I became an avid reader over Christmas, due to my new Kindle e-reader (a brilliant gift). This has enabled me to re-read Jane Austen's last novel 'Persuasion' at lightning speed, following a fascinating BBC programme over Christmas (Jane Austen: The Unseen Portrait) on the author's 'portrait' and family. It inspired this bit of amateur research yesterday:
I researched her favourite brother, Rev Henry Austen, who had encouraged her to publish her books. He lived for a time in Chelsea, London, where Jane stayed with him, while he was a successful banker. It is possible that when staying with Henry (while he was ill) that she had the portrait drawn by Eliza Chute. The portrait on vellum shows an intellectual, tall woman with features of sophistication. Subsequently, in 1815, Henry was declared bankrupt and in 1817, Jane passed away (possibly dying of cancer) in Winchester. Henry stayed with and lovingly supported his dying sister. He arranged her burial in Winchester Cathedral and James Austen, their brother, wrote the inscription.
Henry, while still carrying heavy debts became ordained as a Calvinist clergyman. His debts were slightly lightened when he and Cassandra sold the copyright of Jane's novels for £250 (Henry is named in Jane's will). Basically Jane's labours saved her siblings. Around 1822, he was appointed to a pastoral role in Farnham Parish in West Surrey, and also as Perpetual Curate at Bentley Hampshire, close to his mother and sister who continued to live in the cottage in Chawton, Hampshire. He may have lived with them with his second wife. It is greatly to Henry Austen's credit that he published 'Persuasion' after Jane died with a fine biographical note which describes her in detail, saying that Jane had been a 'devout Christian'.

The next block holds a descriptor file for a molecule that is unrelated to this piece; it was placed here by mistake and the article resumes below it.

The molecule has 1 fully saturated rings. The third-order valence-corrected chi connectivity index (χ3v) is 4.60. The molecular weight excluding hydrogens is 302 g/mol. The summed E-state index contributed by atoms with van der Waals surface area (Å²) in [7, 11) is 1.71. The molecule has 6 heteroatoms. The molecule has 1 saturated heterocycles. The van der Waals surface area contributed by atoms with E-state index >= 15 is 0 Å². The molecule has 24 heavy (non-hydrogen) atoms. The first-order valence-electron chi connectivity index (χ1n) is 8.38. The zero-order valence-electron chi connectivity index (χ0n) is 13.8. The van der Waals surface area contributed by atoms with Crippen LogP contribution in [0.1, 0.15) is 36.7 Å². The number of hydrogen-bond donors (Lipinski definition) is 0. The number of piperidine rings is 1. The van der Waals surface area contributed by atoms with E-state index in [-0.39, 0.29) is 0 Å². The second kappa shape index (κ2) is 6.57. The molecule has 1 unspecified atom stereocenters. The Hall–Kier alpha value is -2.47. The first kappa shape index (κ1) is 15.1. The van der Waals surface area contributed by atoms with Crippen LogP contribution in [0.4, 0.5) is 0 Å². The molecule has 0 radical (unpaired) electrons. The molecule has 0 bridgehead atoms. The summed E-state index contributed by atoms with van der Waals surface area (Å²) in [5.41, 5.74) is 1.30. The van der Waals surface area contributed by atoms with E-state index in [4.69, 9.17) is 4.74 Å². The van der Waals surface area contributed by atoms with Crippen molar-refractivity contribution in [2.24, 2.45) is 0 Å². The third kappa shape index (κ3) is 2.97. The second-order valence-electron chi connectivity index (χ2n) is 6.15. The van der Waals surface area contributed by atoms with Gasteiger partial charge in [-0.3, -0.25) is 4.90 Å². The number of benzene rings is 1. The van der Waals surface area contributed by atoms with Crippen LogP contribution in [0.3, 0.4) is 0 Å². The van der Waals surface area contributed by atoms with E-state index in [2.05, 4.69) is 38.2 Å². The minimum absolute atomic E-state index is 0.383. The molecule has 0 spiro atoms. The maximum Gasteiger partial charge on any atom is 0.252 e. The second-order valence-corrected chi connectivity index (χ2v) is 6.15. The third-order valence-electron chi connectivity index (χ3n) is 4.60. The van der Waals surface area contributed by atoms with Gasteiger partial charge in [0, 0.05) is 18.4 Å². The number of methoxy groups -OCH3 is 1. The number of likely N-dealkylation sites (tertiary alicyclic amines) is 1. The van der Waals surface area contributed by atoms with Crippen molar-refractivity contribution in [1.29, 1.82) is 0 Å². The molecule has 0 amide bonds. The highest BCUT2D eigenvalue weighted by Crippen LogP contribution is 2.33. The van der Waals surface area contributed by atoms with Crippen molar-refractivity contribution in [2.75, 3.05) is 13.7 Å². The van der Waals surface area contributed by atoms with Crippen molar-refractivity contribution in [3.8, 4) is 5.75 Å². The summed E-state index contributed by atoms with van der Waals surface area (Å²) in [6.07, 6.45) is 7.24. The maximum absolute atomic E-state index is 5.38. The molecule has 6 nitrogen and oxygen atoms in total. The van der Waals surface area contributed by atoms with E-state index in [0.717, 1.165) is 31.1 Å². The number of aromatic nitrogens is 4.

Rev Henry Austen after sojourns in France, died in his seventies (1850) and was buried in a graveyard on the north side of Tunbridge Wells. We Austen admirers (I won't dare to call myself a "Janeite") owe him a great deal.
While re-reading 'Persuasion' - which is my favourite Austen novel - I noted that 'Uppercross', which is (officially) three miles from Anne Elliot's ancestral home, 'Kellynch Hall' in the County of Somerset, is said to be seventeen miles from Lyme Regis. We are told that residents at Uppercross ordered their 'chaises' from Crewkerne, which puts its location to the east of Illminster - around the position of picturesque Hinton St George.
There are three local stately homes, within a very few miles: Montacute House, which is thirty miles from Lyme Regis, 'Barrington Court' which is 20 miles from Lyme and 'Dillington House'. Montacute House is really too far from Lyme (30 miles) to be 'Kellynch Hall'. Dillington House, now used as an adult education centre.
The novel says that the Uppercross and Kellynch Hall residents attended the same church and that this church was located in Uppercross under the oversight of Dr Shirley. If Uppercross was Hinton St George, then ladies from Barrington (Kellynch) spent an hour in a coach on Sunday mornings getting to church there (5 miles), passing through Shepton Beauchamp, their local parish. Why? Was this because the related families of the Musgroves and Elliots would meet up more regularly if the Elliots attended Uppercross Church and could spend Sunday afternoons together?
We are told in the novel that aged Dr Shirley needed another curate, which tiny Barrington Church would not. We are also told that Kellynch Church (not Uppercross Church) would have been where Anne would have married Mr Elliot, if she has chosen to and where she would have married Wentworth. Also Kellynch Lodge is '50 miles from Bath' which is almost the exact distance from Barrington, to Bath. It is clear from the text that Anne's ancestral home ranks first in the country. Barrington Court is certainly the largest and more imposing property (within the right distance from Lyme).